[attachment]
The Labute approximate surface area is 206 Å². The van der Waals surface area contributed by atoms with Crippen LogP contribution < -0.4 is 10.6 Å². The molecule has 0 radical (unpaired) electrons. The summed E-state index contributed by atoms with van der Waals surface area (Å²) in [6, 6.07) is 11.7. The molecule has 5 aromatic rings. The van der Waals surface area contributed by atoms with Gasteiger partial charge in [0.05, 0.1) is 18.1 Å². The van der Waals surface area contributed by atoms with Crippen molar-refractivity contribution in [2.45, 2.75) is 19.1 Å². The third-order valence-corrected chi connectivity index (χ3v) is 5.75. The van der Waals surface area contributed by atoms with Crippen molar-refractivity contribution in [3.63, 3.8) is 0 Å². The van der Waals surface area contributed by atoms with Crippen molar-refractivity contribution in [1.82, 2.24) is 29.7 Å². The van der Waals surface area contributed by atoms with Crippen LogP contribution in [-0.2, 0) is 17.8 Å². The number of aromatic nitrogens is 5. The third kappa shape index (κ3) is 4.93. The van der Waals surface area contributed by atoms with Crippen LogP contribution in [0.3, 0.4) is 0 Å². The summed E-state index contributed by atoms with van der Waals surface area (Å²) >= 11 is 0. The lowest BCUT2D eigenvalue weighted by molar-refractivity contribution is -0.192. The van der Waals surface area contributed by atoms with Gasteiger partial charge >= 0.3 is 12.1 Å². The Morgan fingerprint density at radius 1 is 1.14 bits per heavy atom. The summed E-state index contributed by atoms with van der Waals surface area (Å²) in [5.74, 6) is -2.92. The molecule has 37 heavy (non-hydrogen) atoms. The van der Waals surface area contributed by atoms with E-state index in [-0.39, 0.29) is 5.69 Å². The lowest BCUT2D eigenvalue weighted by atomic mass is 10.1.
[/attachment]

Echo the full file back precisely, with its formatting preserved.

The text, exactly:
The Labute approximate surface area is 206 Å². The van der Waals surface area contributed by atoms with Crippen LogP contribution < -0.4 is 10.6 Å². The molecule has 0 radical (unpaired) electrons. The summed E-state index contributed by atoms with van der Waals surface area (Å²) in [6, 6.07) is 11.7. The molecule has 5 aromatic rings. The van der Waals surface area contributed by atoms with Gasteiger partial charge in [0.05, 0.1) is 18.1 Å². The van der Waals surface area contributed by atoms with Crippen molar-refractivity contribution in [2.45, 2.75) is 19.1 Å². The third-order valence-corrected chi connectivity index (χ3v) is 5.75. The van der Waals surface area contributed by atoms with Crippen molar-refractivity contribution in [3.63, 3.8) is 0 Å². The van der Waals surface area contributed by atoms with Crippen molar-refractivity contribution in [1.82, 2.24) is 29.7 Å². The van der Waals surface area contributed by atoms with Crippen LogP contribution in [-0.2, 0) is 17.8 Å². The number of aromatic nitrogens is 5. The third kappa shape index (κ3) is 4.93. The van der Waals surface area contributed by atoms with Crippen LogP contribution in [0.3, 0.4) is 0 Å². The summed E-state index contributed by atoms with van der Waals surface area (Å²) >= 11 is 0. The lowest BCUT2D eigenvalue weighted by molar-refractivity contribution is -0.192. The van der Waals surface area contributed by atoms with Gasteiger partial charge >= 0.3 is 12.1 Å². The Morgan fingerprint density at radius 1 is 1.14 bits per heavy atom. The summed E-state index contributed by atoms with van der Waals surface area (Å²) in [5.74, 6) is -2.92. The molecule has 37 heavy (non-hydrogen) atoms. The van der Waals surface area contributed by atoms with E-state index in [-0.39, 0.29) is 5.69 Å². The lowest BCUT2D eigenvalue weighted by atomic mass is 10.1.